Some people would say Road Rash II is overly faithful. True, it only has a pinch more graphical detail over the superb original, and also subtle are its improvements in gameplay and track selection. This close similarity is understandable when you consider the tight deadline its development team was faced with. Nevertheless, whilst it does feel like a v1.5 upgrade at times, Road Rash II still released to critical acclaim and eventually sold more copies than the original game did.
This is because Road Rash II makes good on its biggest promise of delivering the best 2-player experience it can. The upgraded 8MB cartridge presents a simultaneous 2-player mode that fans will adore. Some of the rider animations have been simplified and the splitscreen view is a tad squished, but these are small concessions for the entertainment players get in return.
Friendly fire is always active, and yet players are free to make their own rules. Both players contribute their winnings towards qualifying status, meaning the entire game can be fully cooperative. You could designate one player as the speedster trying to qualify and the other player as a dedicated brawler. You could agree to swap roles, get the leader to feed down information about the track layout ahead, or do the complete opposite by declaring anything goes, may the best player win.
The competition meter (a 2-player exclusive asset) lets each player see their respective progress in the current race, which is really useful considering the condensed view. Password copying returns to greater impact here, as the dominant player can share their winnings and bike with their partner. Players can also change modes via the new and improved menu system, so if they fancy switching to versus or alternating on a standard race for a while, they can do it whilst still keeping their individual progress.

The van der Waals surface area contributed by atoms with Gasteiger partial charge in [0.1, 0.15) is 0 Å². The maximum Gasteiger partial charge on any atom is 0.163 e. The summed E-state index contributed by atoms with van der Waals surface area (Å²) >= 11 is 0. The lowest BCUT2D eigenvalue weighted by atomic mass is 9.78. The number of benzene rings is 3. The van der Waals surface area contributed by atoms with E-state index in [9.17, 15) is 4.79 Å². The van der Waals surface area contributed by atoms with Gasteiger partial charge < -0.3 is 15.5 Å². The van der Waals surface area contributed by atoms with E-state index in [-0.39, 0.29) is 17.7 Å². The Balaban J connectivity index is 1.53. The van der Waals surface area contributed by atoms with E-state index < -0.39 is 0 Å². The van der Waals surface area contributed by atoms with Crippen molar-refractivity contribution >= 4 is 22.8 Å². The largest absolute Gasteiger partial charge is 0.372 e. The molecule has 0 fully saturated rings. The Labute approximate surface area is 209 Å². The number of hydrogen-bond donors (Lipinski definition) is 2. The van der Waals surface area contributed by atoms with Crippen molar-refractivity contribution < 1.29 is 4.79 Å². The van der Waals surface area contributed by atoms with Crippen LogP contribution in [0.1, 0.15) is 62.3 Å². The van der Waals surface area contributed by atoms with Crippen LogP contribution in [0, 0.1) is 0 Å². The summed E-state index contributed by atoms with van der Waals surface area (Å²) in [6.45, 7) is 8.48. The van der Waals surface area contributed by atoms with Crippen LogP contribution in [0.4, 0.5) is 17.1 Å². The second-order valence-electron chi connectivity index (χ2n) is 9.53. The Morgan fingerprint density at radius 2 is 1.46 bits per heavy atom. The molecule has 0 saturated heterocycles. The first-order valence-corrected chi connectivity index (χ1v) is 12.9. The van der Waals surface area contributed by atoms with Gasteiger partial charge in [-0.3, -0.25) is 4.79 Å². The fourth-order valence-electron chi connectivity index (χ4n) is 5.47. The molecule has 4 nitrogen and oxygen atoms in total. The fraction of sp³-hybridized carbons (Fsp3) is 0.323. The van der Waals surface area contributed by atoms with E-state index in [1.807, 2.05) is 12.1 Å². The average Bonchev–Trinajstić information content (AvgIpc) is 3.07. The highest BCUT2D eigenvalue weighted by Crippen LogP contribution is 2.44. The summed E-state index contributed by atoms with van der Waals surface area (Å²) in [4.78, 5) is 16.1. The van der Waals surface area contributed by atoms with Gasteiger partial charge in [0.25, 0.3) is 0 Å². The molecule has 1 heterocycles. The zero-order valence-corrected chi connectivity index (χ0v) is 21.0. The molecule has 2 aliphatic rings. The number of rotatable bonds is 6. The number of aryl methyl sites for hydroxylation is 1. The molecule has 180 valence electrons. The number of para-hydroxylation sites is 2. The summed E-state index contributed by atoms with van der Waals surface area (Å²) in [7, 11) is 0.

Wrecking your bike or getting busted by a cop will still eliminate you from a race. This can be a downer in 2-player because you’ll need to wait for your partner to finish before continuing, but otherwise the formula holds up very well.
It can be argued that some of the original game’s personality hasn’t carried over. On the plus side, players see more of the United States with tracks set in places like Vermont and Arizona. Your rival rashers also have more realistic portraits, with animated vignettes playing at the end of each race.
Those vignettes are funny, though I do miss the old splash screens. There was something about them that conveyed motorcycle culture so well, and it’s a similar disappointment with the shop that features miniaturised renders of the bikes instead of the jumbo sprites that Road Rash had. And if the music doesn’t sound quite as memorable as it did before, it’s still pretty rockin’, and there are no repeated tunes this time either.
Fortunately, the software manual has flavour to spare. Check out this awesome backstory for instance:
“Legend tells that when he busted out of San Quentin, he hot-wired a police bike and roared into the desert. A one-car chase ensued; and when the crusier flipped off the road, Chino circled back to the wreckage and put his fist through the windshield. Through the haze of radiator steam, he looked into the blank eyes of the trooper and whispered, “Brother, I’ll see you in hell.”